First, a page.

Jared Miller Seeks Bassmaster Elite Qualification
It's déjà vu this week for 27-year-old Jared Miller: Once again, he's in position to qualify for the Bassmaster Elite Series.
Fifth in points in the 2011 Bass Pro Shops Bassmaster Central Open circuit, Miller could earn an Elite Series invitation if he does well at this week's season finale on Table Rock Lake, Oct. 20-22 out of Branson, Mo.
It's almost identical to the situation he faced last year in his rookie season as an Open pro. The then-college senior had been sitting in ninth place in points in the Central Opens as he approached the season's end. But a 50th-place finish in 2010's last event, the Lake Texoma tournament, knocked him out.
Undeterred, Miller went after his dream job even harder in 2011.
"Ever since I was a little kid, I wanted to fish professionally," said Miller, 27. "My goal is to make the Elites."
He could score via two of his three chosen avenues. Now out of college with a "day job," Miller competed this season not only in the 2011 Central Opens circuit, but also in the Northern Opens division as well as in the B.A.S.S. Federation Nation events in his native Oklahoma. He's done well in the Central Opens - fifth in points is a remarkable second-year accomplishment - and in the Federation. But the Northern Opens were another story.
"I bombed in the Northerns," Miller said.
But he was a big success not only in the Central circuit, but also on the Federation trail. After a long string of qualifying tournaments - including a divisional on Table Rock Lake in June - Miller is set to be Oklahoma's sole representative in the Nov. 3-5 Bassmaster Federation Nation Championship presented by Yamaha and Skeeter on the Ouachita River out of Monroe, La.
Six Federation Nation anglers will emerge from the championship with berths in the 2012 Bassmaster Classic. The overall winner will be given the option to turn Elite. That would make the Federation Miller's second chance to qualify for the Elite Series if the Central Open doesn't pan out for him.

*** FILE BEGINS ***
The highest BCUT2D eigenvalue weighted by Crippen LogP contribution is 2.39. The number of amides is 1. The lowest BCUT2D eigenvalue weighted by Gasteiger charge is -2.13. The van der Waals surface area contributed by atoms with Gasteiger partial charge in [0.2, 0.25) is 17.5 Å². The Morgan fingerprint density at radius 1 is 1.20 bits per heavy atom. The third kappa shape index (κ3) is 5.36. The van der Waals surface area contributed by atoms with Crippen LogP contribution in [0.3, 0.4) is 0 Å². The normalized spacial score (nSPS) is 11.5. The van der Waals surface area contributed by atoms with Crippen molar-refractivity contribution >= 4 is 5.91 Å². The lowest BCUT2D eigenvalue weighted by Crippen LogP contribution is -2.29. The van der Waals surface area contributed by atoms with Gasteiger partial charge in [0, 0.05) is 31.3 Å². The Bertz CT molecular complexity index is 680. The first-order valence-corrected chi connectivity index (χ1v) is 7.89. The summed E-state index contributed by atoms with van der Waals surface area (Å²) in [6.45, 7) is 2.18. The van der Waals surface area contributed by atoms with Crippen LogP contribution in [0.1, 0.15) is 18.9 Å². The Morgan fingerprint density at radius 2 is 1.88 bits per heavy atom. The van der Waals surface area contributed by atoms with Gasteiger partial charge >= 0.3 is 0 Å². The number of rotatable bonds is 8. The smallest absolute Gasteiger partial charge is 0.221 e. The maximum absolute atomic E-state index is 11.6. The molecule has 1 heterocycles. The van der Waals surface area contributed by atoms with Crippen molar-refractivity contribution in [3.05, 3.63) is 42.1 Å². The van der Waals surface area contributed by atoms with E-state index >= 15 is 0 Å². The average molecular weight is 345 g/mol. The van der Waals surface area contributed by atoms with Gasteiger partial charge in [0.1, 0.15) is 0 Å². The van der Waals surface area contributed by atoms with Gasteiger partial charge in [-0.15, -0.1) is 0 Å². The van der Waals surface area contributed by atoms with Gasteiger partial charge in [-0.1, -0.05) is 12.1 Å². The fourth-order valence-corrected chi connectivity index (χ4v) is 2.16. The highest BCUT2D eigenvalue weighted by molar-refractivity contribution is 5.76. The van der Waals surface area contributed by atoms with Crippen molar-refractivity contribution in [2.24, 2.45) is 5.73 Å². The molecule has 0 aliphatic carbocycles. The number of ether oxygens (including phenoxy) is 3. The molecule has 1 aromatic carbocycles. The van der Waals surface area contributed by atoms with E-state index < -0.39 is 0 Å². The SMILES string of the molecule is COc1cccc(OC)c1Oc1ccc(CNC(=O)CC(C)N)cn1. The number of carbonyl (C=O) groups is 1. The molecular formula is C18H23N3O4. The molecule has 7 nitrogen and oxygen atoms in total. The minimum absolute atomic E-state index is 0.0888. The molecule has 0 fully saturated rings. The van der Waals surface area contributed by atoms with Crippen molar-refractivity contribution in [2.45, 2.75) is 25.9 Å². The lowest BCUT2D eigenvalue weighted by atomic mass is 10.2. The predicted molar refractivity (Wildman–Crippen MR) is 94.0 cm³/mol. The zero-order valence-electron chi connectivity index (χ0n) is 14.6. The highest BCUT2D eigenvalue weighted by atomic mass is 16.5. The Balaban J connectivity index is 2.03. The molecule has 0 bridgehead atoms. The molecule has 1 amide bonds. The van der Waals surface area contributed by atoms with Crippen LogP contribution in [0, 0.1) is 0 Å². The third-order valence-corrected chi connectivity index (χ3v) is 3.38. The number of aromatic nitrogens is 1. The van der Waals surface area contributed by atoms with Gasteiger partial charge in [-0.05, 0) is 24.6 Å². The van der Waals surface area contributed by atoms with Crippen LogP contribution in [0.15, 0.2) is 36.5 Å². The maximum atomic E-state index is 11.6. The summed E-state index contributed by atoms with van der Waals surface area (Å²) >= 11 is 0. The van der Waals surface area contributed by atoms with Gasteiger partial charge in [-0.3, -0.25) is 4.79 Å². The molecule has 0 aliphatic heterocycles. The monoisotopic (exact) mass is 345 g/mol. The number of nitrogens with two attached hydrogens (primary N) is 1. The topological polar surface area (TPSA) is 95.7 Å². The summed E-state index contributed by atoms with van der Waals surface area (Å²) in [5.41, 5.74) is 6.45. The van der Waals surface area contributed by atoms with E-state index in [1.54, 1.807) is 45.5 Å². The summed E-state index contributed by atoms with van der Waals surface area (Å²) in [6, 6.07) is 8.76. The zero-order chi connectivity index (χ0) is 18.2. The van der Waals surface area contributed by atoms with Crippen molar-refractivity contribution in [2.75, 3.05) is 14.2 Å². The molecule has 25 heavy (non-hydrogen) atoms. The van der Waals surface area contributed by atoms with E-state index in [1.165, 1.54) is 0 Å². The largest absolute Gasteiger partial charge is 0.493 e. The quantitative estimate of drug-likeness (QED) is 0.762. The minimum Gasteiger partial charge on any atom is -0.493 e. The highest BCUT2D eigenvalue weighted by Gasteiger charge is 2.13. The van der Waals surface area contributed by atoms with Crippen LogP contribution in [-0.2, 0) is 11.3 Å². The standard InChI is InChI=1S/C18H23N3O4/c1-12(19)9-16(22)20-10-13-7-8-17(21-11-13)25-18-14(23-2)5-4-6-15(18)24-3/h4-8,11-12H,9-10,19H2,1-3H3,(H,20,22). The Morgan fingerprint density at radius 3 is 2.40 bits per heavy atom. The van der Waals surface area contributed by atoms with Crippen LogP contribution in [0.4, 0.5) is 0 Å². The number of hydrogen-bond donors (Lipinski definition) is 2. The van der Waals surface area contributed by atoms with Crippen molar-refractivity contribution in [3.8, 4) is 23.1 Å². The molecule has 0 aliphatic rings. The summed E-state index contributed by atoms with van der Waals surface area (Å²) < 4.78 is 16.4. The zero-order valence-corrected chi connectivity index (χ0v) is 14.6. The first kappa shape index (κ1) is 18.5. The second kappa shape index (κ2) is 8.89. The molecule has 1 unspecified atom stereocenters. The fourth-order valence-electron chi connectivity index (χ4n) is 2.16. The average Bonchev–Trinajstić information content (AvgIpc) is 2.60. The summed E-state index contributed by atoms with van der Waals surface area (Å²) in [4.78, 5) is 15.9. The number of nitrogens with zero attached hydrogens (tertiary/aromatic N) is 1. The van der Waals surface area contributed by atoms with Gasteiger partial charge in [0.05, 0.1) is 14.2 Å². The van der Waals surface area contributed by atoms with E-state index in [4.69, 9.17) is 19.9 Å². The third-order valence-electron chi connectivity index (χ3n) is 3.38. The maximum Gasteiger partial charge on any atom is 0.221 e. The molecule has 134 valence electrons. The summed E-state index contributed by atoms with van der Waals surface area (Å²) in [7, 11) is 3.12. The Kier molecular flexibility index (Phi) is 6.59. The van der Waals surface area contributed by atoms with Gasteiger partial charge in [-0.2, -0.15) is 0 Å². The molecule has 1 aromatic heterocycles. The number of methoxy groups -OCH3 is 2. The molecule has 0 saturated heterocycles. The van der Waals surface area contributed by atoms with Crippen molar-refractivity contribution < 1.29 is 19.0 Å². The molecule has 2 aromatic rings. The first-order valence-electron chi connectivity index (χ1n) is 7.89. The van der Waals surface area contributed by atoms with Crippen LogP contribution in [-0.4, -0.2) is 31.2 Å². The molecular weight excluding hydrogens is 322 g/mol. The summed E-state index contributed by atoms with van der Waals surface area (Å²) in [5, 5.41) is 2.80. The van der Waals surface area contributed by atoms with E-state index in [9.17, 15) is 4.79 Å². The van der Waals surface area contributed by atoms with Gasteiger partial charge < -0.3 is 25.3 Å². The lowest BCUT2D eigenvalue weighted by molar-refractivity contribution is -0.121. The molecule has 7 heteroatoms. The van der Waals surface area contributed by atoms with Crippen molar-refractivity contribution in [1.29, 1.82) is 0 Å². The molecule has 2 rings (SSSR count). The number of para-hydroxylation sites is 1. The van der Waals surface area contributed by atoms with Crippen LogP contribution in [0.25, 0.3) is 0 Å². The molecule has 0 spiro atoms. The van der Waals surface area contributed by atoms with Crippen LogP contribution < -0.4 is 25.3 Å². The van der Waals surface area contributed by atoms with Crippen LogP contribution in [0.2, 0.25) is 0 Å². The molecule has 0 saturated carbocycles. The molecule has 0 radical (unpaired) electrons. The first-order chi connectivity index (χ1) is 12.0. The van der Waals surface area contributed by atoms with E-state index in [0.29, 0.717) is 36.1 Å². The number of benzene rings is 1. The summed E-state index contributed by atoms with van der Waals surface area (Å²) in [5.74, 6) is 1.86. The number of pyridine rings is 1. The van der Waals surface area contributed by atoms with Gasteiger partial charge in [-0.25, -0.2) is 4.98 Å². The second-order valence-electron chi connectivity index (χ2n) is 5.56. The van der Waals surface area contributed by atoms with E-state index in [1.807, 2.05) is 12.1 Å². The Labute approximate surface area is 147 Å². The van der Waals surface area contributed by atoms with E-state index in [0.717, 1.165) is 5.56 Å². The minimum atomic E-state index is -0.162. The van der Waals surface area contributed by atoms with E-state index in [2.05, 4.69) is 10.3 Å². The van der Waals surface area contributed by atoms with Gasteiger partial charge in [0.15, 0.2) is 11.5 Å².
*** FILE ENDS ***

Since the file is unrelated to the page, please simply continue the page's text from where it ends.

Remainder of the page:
He's managed to give equal attention to both the tournaments. He was on the Ouachita River last week, putting the Federation Nation Championship first because the water would be off-limits if he waited until after the Open. After a week of tough river practice - all his fish were small, he said - he drove to Table Rock Lake on Saturday to squeeze in about four days' worth of water time before opening day Thursday .
Coincidentally, Miller's most recent Federation success came on Table Rock. But that was in June, when the water level was high. This week's Open tournament promises to present markedly different conditions, Miller said.
"The water's down to normal, and it's tough, tough fishing," he said. "Fishing was easier when we were there (on Table Rock) for the Federation - with high water, you could pick just about any stretch of bushes on the lake and the fish were there. Now the fish are all spread out."
He has another thing figured out about the season finale: Don't waste time and energy calculating Open points scenarios."Last year I tried to calculate all the different ways it could turn out, and it didn't help me," he said. "This year I haven't even looked at points. I am trying to block out everything and fish as hard as I can."